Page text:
Pathfinder Roleplaying Game: GameMastery Guide (OGL)

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Pathfinder Roleplaying Game: GameMastery Guide (OGL)
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Rule Your World!

Players may be the heroes of the Pathfinder Roleplaying Game, but whole worlds rest on the Game Master's shoulders. Fortunately for GMs, the Pathfinder RPG GameMastery Guide is here to back you up. Packed with invaluable hints and information, this book contains everything you need to take your game to the next level, from advice on the nuts and bolts of running a session to the greater mysteries of crafting engaging worlds and storylines. Whether you've run one game or a thousand, this book has page after page of secrets to make you sharper, faster, and more creative, while always staying one step ahead of your players.

The 320-page Pathfinder RPG GameMastery Guide is a must-have companion volume to the Pathfinder RPG Core Rulebook. This imaginative tabletop game builds upon more than 10 years of system development and an Open Playtest featuring more than 50,000 gamers to create a cutting-edge RPG experience that brings the all-time best-selling set of fantasy rules into the new millennium.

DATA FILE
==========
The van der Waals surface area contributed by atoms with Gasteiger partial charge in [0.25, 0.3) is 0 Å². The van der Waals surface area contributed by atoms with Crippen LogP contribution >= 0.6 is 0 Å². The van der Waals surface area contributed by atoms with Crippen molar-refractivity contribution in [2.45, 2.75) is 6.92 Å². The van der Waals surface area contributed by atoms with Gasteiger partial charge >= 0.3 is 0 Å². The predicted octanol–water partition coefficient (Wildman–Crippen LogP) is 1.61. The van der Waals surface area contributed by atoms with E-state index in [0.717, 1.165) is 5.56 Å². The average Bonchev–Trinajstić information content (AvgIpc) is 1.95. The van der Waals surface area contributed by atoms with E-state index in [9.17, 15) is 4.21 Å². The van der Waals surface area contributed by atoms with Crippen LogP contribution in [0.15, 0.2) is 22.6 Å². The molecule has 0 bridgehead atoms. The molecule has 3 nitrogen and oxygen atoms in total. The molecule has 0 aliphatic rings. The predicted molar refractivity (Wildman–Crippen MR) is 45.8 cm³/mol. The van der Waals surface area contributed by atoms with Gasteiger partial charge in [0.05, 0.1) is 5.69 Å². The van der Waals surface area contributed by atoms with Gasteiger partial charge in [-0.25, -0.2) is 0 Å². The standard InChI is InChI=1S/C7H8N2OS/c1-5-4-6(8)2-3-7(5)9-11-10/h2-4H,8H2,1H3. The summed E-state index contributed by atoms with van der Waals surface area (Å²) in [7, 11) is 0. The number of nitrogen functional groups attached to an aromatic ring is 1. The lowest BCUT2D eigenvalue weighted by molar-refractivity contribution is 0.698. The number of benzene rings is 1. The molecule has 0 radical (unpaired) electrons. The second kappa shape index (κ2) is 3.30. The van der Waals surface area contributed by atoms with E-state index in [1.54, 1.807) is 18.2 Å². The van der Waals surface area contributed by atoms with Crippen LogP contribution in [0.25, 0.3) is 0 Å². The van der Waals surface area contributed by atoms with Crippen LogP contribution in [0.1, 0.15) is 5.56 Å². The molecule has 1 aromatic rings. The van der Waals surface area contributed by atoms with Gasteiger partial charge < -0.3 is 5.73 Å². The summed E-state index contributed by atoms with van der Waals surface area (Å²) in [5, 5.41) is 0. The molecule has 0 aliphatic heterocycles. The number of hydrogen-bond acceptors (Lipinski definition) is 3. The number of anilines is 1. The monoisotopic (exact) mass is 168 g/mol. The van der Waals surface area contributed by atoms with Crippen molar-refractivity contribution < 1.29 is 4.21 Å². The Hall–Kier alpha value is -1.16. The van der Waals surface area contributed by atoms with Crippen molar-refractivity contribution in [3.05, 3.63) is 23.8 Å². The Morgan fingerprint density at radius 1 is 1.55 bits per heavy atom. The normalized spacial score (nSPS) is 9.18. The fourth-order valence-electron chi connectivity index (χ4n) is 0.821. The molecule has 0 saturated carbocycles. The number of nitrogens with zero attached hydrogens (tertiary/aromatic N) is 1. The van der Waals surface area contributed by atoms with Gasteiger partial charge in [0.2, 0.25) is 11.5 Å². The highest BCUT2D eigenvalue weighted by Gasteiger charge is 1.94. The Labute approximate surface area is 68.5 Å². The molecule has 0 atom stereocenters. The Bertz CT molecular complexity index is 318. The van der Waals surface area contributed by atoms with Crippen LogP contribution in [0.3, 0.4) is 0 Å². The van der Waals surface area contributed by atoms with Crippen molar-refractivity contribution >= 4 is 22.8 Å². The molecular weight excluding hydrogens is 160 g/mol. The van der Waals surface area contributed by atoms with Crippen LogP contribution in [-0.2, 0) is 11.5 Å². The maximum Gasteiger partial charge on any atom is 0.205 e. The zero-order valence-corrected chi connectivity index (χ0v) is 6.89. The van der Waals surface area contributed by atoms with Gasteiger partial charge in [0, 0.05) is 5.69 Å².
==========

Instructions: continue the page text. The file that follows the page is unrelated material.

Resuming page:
The Pathfinder RPG GameMastery Guide includes:

  • Tips and tricks for preparing and running a better game, suitable for beginning GMs and battle-hardened veterans.
  • Step-by-step walkthroughs for creating campaign worlds, cities, cosmologies, feudal systems, and alternate dimensions.
  • Difficult player types, and how to handle them gracefully.
  • New rules for subsystems like hauntings, chase scenes, fortune-telling, gambling games, mysteries, and insanity.
  • Charts to help you generate everything from interesting NPCs and fantastic treasures to instant encounters in any terrain.
  • Advanced topics such as PC death, game-breaking rules, overpowered parties, solo campaigns, and derailed storylines.
  • Sample NPC statistics for dozens of common adventuring situations, such as cultists, guardsmen, barmaids, and pirates.
  • ... and much, much more!

ISBN-13: 978-1-60125-217-3

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Last Updated - 1/22/2014

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Essential for New GMs, Handy for Veterans

5/5